“Measuring Up” by Dahlynn McKowen

This story appears in the anthology “Not Your Mother’s Book…On Being a Mom.”

Moms. We are always on the go, go, go and many times, ignore ourselves in the process.

I used to be one of those busy moms. Back in the day, I held a full-time, high-level management position which ran me ragged. Up early, kids off to school, commute to work to earn my very, very nice paycheck. When it was time to head home, my day went in reverse. Commute, pick up the kids from afterschool care then prepare dinner and help with homework. I nary had a moment for myself, except for an occasional glass of wine after the kids were tucked in.

To top everything off, peri-menopause was beginning to frustrate me to no end. From sagging body parts to fledging chin hairs, from fading eyesight to a fading memory, I tried my best to ignore all the signs. I also tried my best to ignore the fact that daily exercise and eating right were not a part of my normal routine. Getting used to this phase of my life at age 43 was slowly becoming a reality. But no one could make this fact more evident to me than my then 10-year-old son Shawn.

Shawn at the fair, summer 2001 (age 4)

From the day he was born, Shawn had always been on the small side. To keep up his self-esteem, the family made it a point to praise him for growing taller, using everyday household objects to gauge his growth. From the first time Shawn was able to see in the bathroom mirror by himself without having to use a stool to being able to sit at the family dinner table without the help of a telephone book, growth milestones in Shawn’s life were a constant in our home.

A favorite growth milestone for Shawn was the kitchen countertop. He loved cooking with me, but had to stand on a stool to help. Shawn dreamed of the day he wouldn’t have to use the stool anymore to flip pancakes or operate the handheld mixer.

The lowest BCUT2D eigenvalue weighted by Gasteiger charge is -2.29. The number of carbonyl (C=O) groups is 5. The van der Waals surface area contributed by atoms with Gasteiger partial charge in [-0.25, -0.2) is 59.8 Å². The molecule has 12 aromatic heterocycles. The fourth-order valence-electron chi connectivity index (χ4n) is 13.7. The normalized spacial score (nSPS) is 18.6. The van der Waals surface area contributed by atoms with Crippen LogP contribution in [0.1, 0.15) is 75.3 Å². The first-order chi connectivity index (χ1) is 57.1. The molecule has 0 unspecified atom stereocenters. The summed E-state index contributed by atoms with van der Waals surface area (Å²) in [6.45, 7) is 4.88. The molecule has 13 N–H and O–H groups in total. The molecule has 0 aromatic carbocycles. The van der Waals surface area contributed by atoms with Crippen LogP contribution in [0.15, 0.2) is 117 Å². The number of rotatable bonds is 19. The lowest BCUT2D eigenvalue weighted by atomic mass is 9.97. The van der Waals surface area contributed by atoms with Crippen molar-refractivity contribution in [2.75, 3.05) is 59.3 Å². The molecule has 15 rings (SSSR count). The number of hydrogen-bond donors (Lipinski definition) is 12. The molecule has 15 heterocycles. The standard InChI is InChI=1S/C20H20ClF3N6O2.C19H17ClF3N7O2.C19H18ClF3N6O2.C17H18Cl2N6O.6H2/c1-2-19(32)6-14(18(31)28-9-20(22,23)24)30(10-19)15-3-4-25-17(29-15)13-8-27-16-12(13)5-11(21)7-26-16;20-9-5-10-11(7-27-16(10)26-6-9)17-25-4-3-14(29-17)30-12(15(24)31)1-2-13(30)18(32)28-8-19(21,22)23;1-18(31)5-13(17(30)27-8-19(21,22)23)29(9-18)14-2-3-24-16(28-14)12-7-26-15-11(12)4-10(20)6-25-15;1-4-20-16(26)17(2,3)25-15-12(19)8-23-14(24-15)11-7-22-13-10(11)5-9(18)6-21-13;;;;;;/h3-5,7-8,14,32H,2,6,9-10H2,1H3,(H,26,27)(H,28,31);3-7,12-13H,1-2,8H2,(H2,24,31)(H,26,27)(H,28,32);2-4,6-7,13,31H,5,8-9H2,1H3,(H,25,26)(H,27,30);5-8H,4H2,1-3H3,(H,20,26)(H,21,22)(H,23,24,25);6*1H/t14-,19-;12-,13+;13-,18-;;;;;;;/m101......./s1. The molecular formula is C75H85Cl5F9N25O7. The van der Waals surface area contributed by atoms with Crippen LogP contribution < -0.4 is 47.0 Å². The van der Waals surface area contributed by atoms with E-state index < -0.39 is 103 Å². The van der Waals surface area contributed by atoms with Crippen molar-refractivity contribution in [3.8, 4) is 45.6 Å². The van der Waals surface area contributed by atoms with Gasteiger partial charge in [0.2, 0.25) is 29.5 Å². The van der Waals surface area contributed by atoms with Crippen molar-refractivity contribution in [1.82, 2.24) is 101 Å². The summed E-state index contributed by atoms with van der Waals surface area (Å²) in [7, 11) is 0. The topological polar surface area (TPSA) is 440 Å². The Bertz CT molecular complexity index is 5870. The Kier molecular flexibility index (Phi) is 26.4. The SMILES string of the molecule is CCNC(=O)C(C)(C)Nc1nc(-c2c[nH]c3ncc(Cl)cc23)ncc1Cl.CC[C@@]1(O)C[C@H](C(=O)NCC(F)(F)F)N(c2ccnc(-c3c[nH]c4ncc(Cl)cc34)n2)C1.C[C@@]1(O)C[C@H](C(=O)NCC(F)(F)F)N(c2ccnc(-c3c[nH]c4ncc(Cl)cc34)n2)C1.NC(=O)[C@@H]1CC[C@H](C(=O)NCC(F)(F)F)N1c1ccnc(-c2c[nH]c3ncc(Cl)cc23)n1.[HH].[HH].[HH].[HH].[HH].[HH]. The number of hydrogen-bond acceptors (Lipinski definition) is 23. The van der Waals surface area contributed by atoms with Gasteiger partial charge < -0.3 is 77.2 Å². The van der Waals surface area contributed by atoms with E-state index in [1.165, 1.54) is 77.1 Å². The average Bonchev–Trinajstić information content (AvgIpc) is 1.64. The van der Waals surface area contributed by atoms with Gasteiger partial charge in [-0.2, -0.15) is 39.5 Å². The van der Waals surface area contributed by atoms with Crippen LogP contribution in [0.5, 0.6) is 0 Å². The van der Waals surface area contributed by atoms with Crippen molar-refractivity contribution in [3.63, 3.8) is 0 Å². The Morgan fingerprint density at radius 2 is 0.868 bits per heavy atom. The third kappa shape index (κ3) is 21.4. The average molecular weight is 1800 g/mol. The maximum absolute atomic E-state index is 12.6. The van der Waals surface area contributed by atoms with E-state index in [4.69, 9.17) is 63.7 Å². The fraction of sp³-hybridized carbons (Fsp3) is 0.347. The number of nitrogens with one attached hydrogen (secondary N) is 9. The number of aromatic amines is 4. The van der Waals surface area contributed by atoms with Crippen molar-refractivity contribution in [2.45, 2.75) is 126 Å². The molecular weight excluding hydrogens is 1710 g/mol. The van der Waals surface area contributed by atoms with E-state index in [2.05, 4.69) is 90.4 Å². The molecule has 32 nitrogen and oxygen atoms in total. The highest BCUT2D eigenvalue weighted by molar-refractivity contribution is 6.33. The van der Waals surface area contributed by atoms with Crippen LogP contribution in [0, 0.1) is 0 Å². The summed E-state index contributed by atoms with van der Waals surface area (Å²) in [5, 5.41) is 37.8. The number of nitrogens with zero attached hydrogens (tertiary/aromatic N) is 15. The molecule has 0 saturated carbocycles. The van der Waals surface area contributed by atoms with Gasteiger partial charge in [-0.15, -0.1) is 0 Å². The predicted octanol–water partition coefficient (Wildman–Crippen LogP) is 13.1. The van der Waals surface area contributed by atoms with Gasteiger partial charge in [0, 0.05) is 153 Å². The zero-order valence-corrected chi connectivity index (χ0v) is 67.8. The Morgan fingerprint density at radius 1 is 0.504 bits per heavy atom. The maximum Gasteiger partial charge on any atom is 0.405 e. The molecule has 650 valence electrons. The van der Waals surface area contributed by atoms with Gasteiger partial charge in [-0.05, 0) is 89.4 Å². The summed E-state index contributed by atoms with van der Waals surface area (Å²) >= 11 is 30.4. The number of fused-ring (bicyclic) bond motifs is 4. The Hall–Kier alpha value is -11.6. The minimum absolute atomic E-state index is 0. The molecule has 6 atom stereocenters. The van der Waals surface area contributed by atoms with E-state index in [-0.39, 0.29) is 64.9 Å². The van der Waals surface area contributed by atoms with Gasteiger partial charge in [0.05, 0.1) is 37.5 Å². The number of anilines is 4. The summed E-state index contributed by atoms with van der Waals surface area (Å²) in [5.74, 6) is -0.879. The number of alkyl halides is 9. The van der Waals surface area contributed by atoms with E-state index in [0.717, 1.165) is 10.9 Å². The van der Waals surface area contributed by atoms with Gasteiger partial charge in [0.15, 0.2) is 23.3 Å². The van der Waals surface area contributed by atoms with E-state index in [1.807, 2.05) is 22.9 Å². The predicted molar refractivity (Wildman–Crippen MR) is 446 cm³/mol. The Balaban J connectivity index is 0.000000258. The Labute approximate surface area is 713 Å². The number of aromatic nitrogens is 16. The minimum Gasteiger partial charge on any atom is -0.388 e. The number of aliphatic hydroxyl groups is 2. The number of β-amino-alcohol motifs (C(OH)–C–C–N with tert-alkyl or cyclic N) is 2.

Then the day came—Shawn finally grew tall enough to see over the counter, and the stool was retired. It was then I realized I had to come up with yet another new growth milestone. Looking around, the next obvious one was the top of the refrigerator—at 5-foot 7-inches tall, I couldn’t even see over the top of this

Dahlynn and Shawn on Mother's Day, 2007 (Shawn is 10)

Dahlynn and Shawn on Mother’s Day, 2007 (Shawn is 10)

large appliance. Stumped, I decided to compare my darling son’s height to mine, and to use my boobs as his new growth milestone.

My favorite thing in the world is to get hugs from my boy, who is lovable, caring and compassionate. Upon setting the new milestone, whenever he would hug me, I’d say, “Oh, Shawn! You’re almost as tall as my boobs!” He’d giggle, mainly because I would over enunciate the word “boobs.”

One morning, when I was enjoying my wake-up hug from Shawn, I was shocked over how tall he was, compared with my boobs. It was as if he had grown 4 inches overnight!

“Shawn, look how tall you are! You’re taller than my boobs!” I exclaimed, mid-hug.

Shawn pulled away and looked up at me with sleepy eyes. He mumbled, “Duh, Mom. You’re not wearing a bra.” He then headed into the living room to watch TV.

I stood in the kitchen, dumbfounded. Looking down at my peri-menopausal body, I realized that Shawn hadn’t grown 4 inches overnight, but quite the opposite—my boobs had decided to sag 4 inches.

Thanks to my loving, compassionate, caring and honest 10-year-old, I had a breast reduction and lift the following year. Now Shawn is 18 and way taller than my new boobs, and I wouldn’t have it any other way.

Moms 250RGBDahlynn McKowen is the CEO and Publisher of Publishing Syndicate. She, along with her husband Ken, are the creators of the Not Your Mother’s Book series. To learn more about Dahlynn, the NYMB series and other great books by the McKowen’s publishing company, please visit www.PublishingSyndicate.com.

Again, this story appears in “Not Your Mother’s Book…On Being a Mom.” The book is filled with 64 hilarious stories by moms raising their families. Purchase this book today from your favorite retailer, Amazon (http://amzn.to/12jKK6x) or Barnes & Noble (http://bit.ly/1vzYbfI).

To submit your stories for consideration in future NYMB titles, go to http://www.PublishingSyndicate.com and click on the “Not Your Mother’s Book” tab.

 

 

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